The Master and Magarita

“Disgraceful,” the guest scolded and added, “And besides, why do you say things like ‘smash some guy in the puss’? After all, no one knows exactly what a man has, a face or a puss. Most likely, it’s still a face. So, when it comes to fists… No, you should stop doing that sort of thing once and for all.”

After giving Ivan this lecture, the guest inquired, “And what is your profession?”

“Poet,” Ivan acknowledged somewhat unwillingly. The newcomer became distressed.

“Oh, how unlucky I am!” he exclaimed, but then caught himself, apologized, and then asked, “And what is your name?”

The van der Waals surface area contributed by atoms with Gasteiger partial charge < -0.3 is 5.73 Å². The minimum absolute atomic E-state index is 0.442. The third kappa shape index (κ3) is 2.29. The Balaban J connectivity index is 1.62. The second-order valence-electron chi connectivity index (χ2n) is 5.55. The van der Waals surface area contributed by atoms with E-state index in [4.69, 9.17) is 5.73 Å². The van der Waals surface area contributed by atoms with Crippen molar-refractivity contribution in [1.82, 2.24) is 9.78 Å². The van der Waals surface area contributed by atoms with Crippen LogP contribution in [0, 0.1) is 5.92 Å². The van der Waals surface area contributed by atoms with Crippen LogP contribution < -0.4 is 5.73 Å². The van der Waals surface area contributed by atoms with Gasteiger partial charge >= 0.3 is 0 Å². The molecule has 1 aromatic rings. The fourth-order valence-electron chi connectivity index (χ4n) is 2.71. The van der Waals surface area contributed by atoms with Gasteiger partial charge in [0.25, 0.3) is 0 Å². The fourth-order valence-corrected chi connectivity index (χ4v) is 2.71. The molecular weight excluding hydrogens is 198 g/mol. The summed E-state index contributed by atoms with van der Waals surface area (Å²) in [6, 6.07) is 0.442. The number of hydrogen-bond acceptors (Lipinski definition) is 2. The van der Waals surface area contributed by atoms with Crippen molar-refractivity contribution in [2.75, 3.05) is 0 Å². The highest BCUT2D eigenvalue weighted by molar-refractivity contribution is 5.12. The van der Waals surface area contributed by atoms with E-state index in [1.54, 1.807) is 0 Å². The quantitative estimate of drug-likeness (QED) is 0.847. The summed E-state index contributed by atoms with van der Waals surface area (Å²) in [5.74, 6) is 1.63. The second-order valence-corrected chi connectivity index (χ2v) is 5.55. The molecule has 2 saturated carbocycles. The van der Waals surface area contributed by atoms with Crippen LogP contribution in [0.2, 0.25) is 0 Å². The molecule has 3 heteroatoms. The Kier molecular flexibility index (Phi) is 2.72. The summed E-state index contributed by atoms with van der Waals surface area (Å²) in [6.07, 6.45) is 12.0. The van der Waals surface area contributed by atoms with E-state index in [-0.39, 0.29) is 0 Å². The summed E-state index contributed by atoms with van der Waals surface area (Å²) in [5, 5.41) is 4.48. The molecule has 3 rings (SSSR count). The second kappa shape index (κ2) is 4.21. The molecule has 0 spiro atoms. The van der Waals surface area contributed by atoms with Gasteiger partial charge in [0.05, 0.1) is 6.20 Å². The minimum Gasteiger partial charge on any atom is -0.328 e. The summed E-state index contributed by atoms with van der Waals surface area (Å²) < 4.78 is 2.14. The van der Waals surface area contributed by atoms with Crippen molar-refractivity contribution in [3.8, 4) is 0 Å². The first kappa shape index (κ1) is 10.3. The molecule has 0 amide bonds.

“Bezdomny.”

“Uh-oh,” said the guest with a frown.

“What’s the matter, don’t you like my poetry?” asked Ivan with curiosity.

“Emphatically not.”

“And what have you read?”

“I haven’t read any of your poetry!” retorted the visitor irritably.

“Then how can you tell?”

“Well,” replied the guest, “It’s not as if I haven’t read other things like it, now is it? But maybe, by some miracle, yours is different? All right, I’m ready to take it on faith. Tell me yourself, are your poems any good?”

“Horrible!” Ivan blurted out boldly and frankly.

“Don’t write any more!” The newcomer implored.

“I promise you, I swear I won’t,” was Ivan’s solemn reply.
Mikhail Bulgakov,

 

The Master and Margarita

p. 110

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